At what point did this film start emerging as what it turned out to be?
We did three weeks with Jake, of all that pharmaceutical stuff, first. We had rehearsed a lot with Jake and Annie, but then Jake was shooting first. Then Annie came, and t was really once they were doing those scenes together that it became so clear that was the beating heart of this movie. It was insistent in that way.

So it started as less of a love story?
Well maybe it was less of a love story before I started casting and working with Jake and Annie together. Maybe this reveals my bias, but most movies are love stories of one kind or another. Even monster movies and horror movies, sometimes it's the man and the monster, or this bromance thing that seems to be happening. The love story seems to have its gravitational pull.

Sex scenes on film can feel kinda gross and sleazy, and it can feel exploitative and unsexy. When you're shooting it and putting it together how do you keep the attractiveness?
The key I think was have it feel like it was real and in life. When you see nudity on film, it seems to call such attention to itself in a way that is gratuitous. The fun thing in this movie, the nudity is often separate from the sexuality. They're often just lying there nude and talking. There are a lot of other movie cultures in the world that would look upon this as being kinda normal. If you see Spanish film and French film and Italian film, nudity is just another thing people are because they're people. We wanted to go for that feel.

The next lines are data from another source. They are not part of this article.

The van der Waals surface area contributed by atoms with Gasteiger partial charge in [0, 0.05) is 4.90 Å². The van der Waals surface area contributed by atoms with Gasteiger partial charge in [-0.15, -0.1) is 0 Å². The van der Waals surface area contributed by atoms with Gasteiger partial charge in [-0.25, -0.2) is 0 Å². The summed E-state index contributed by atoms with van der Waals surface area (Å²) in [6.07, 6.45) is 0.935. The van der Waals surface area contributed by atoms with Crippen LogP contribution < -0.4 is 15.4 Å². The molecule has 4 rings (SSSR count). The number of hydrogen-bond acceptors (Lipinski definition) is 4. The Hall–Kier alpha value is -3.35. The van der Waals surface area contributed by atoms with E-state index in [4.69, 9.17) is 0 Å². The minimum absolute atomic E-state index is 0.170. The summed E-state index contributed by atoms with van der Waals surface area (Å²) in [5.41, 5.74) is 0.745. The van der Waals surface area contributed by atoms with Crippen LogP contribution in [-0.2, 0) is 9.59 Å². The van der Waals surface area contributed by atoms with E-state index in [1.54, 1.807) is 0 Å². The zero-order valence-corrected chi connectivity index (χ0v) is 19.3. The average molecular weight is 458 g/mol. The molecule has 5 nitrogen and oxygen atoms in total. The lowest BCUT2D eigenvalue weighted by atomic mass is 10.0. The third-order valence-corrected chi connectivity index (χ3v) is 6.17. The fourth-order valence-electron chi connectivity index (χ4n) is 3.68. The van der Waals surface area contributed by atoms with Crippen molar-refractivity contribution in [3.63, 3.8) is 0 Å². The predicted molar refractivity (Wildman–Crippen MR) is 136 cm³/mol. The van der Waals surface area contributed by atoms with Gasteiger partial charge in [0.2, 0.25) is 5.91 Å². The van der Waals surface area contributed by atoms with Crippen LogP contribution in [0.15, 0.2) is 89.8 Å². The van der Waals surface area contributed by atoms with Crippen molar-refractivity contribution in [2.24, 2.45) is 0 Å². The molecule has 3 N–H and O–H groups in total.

Is it hard to make a romantic comedy like this, that's R-rated and deliberately aimed at adults?
I miss them. All these labels, they make me crazy. I think we're lucky to have gotten it made, because it doesn't fit into the mold, and the molds seem to be getting stronger and more ubiquitous these days.

Does that feel like a personal challenge to you?
I often do what I do in reaction to things. My So-Called Life was in desperate reaction to things, that I hadn't seen a teenager accurately depicted ever on television. I think thirtysomething was the same way.